1. Set up shot, Australian Prime Minister John Howard
2. SOUNDBITE (English) John Howard, Australian Prime Minister
"It may sound a rather grim warning but that's the kind of world we live in, and nobody should underestimate how much the world changed on the 11th of September 200, and whilst the likelihood of that kind of attack is, sadly for the Americans, greater in their country than any other country, we have to brace ourselves to the possibility that it could be a terrorist attack in Australia. We will do everything we can to stop it occurring but I can't promise and guarantee that it won't occur. I can only promise and guarantee that we will do everything we humanly can to stop it happen."
3. Interior of parliament
4. SOUNDBITE (English) Alexander Downer, Australian Foreign Minister
"My department continues to recommend for the Australians to defer non-essential travel to Indonesia. The message to defer non-essential travel is a serious one, contained in fewer than 20 of my department's 139 countries specific advisories. In response to this new information that terrorists continue to plan attacks, Australians should avoid international hotels in Jakarta. This advice is based on new information which is led to an assessment that any international hotel in Jakarta could well be an attractive terrorist target. But I remind the house that terrorists may also target other, what we sometimes call soft targets, including shopping centres or identifiable western businesses. Mr. Speaker, I strongly recommend that Australians in Indonesia, particularly those in Jakarta, closely hear this advice."
Australian Prime Minister John Howard said on Wednesday he agreed with the nation's intelligence chief that another "catastrophic" terrorist attack against Western interests was just a matter of time, and that Australia was a possible target.
"It may sound a rather grim warning but that's the kind of world we live in," Howard told Sky News Television, "Nobody should underestimate how much the world changed on the 11th of September 2001."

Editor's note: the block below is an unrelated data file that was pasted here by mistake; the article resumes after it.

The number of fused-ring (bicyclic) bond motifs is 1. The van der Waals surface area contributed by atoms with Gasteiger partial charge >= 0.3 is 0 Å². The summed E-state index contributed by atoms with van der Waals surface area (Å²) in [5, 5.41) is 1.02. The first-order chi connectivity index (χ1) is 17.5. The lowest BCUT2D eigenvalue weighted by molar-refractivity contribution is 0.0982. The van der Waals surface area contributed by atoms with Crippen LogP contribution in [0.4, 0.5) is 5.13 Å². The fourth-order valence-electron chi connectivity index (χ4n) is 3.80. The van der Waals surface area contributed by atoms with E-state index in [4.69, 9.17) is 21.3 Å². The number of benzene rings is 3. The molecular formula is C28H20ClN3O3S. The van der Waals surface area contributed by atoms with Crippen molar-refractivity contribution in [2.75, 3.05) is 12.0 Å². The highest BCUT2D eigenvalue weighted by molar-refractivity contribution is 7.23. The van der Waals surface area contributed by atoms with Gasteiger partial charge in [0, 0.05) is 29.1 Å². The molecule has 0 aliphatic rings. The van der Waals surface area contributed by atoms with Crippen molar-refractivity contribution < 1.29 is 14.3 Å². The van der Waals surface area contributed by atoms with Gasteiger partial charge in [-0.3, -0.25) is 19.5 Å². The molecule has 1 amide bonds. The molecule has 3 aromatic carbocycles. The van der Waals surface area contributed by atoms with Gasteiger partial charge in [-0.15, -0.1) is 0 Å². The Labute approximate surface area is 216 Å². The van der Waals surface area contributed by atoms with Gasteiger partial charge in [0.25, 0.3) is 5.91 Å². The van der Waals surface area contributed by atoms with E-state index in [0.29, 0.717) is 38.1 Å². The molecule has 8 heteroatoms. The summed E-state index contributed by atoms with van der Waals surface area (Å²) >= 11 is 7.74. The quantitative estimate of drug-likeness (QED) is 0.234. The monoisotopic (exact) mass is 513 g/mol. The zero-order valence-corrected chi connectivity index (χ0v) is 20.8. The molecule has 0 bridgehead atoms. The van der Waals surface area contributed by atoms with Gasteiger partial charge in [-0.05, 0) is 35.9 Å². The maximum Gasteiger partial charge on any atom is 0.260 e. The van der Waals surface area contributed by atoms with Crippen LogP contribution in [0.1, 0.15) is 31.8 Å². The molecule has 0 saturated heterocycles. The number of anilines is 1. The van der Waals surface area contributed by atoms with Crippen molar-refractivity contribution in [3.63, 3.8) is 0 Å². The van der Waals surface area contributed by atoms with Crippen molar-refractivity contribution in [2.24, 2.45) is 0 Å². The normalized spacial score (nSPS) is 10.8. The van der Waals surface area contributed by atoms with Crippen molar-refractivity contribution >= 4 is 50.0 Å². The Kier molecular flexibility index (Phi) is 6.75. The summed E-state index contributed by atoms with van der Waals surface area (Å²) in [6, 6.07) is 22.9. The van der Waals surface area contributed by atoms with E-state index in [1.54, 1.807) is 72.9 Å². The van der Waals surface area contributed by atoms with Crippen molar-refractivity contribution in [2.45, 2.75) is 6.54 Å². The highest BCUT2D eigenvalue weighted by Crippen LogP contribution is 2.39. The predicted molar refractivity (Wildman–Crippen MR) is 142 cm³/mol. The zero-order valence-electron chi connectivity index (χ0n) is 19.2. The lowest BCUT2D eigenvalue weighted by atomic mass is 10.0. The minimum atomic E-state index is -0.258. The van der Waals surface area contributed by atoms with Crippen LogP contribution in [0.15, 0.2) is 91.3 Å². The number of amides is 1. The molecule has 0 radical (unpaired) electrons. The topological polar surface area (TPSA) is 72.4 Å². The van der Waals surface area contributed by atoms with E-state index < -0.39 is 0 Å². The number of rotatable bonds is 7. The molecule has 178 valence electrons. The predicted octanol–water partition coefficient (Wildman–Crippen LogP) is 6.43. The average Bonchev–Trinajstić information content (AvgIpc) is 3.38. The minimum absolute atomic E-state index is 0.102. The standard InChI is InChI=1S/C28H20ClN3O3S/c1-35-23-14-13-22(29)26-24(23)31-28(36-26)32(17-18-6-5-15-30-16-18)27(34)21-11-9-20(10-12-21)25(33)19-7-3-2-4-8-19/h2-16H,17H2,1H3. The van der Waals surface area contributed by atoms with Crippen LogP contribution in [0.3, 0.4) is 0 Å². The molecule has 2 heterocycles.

Meanwhile, the Foreign Ministry reissued travel advice for Indonesia, warning that Australian intelligence agencies continue to receive reports that further terror attacks are being planned against 'soft' targets like hotels.
Australian Security Intelligence Organisation chief Dennis Richardson said, in a speech delivered privately last week, that he shares American fears of another terror strike like those on the World Trade Center and Pentagon that killed thousands.
"There is genuine concern that a catastrophic attack is a certainty and only a matter of time, a point on which I'm inclined to agree," Richardson said, adding Australia's alliance with the United States and support for the war on terrorism "does contribute to us being a target".
Howard said Richardson, whose comments were made public on Tuesday, was in the best position to make such an assessment.
Australia, a dogged supporter of the United States in the fight against terrorism, has sent troops to the recent conflicts in Afghanistan and Iraq.
More recently, Canberra has backed Washington's plan to set up a multinational interception force to stop international trade in weapons.
Earlier this week Howard announced a "renewed determination and willingness" to cooperate with Indonesia, which has been has been hit by two major bombings in less than a year, in fighting terrorism.
An attack last week on the JW Marriott Hotel in Jakarta killed 12 people and the Oct. 12 blasts on the resort island of Bali killed 202 people, including 88 Australians.
Both have been blamed on terror group Jemaah Islamiyah, believed to be linked to al-Qaida.